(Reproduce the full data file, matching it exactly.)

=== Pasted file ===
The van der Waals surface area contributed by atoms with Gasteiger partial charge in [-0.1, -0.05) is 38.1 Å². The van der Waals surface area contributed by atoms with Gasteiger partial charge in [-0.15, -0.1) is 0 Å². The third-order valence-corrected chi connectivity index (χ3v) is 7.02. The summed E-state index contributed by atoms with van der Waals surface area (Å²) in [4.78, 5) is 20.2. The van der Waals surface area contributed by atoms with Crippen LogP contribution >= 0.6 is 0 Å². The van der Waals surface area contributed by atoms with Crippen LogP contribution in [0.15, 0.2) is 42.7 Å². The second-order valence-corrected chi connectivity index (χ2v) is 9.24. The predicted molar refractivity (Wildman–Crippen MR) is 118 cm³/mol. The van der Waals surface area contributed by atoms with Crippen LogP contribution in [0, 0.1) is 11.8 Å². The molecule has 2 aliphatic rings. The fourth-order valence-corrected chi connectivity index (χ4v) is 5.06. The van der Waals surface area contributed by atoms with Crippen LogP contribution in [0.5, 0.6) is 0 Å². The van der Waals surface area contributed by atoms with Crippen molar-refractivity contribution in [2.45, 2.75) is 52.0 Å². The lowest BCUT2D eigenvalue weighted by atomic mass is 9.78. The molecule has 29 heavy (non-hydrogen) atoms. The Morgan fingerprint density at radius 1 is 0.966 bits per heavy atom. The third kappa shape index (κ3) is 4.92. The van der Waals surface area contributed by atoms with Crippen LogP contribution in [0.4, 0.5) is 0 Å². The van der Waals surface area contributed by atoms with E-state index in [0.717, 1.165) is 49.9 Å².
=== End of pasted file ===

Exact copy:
The van der Waals surface area contributed by atoms with Gasteiger partial charge in [-0.1, -0.05) is 38.1 Å². The van der Waals surface area contributed by atoms with Gasteiger partial charge in [-0.15, -0.1) is 0 Å². The third-order valence-corrected chi connectivity index (χ3v) is 7.02. The summed E-state index contributed by atoms with van der Waals surface area (Å²) in [4.78, 5) is 20.2. The van der Waals surface area contributed by atoms with Crippen LogP contribution >= 0.6 is 0 Å². The van der Waals surface area contributed by atoms with Crippen LogP contribution in [0.15, 0.2) is 42.7 Å². The second-order valence-corrected chi connectivity index (χ2v) is 9.24. The predicted molar refractivity (Wildman–Crippen MR) is 118 cm³/mol. The van der Waals surface area contributed by atoms with Crippen LogP contribution in [0, 0.1) is 11.8 Å². The molecule has 2 aliphatic rings. The fourth-order valence-corrected chi connectivity index (χ4v) is 5.06. The van der Waals surface area contributed by atoms with Crippen LogP contribution in [0.5, 0.6) is 0 Å². The van der Waals surface area contributed by atoms with Crippen molar-refractivity contribution in [2.45, 2.75) is 52.0 Å². The lowest BCUT2D eigenvalue weighted by atomic mass is 9.78. The molecule has 29 heavy (non-hydrogen) atoms. The Morgan fingerprint density at radius 1 is 0.966 bits per heavy atom. The third kappa shape index (κ3) is 4.92. The van der Waals surface area contributed by atoms with Crippen LogP contribution in [0.4, 0.5) is 0 Å². The van der Waals surface area contributed by atoms with E-state index in [0.717, 1.165) is 49.9 Å².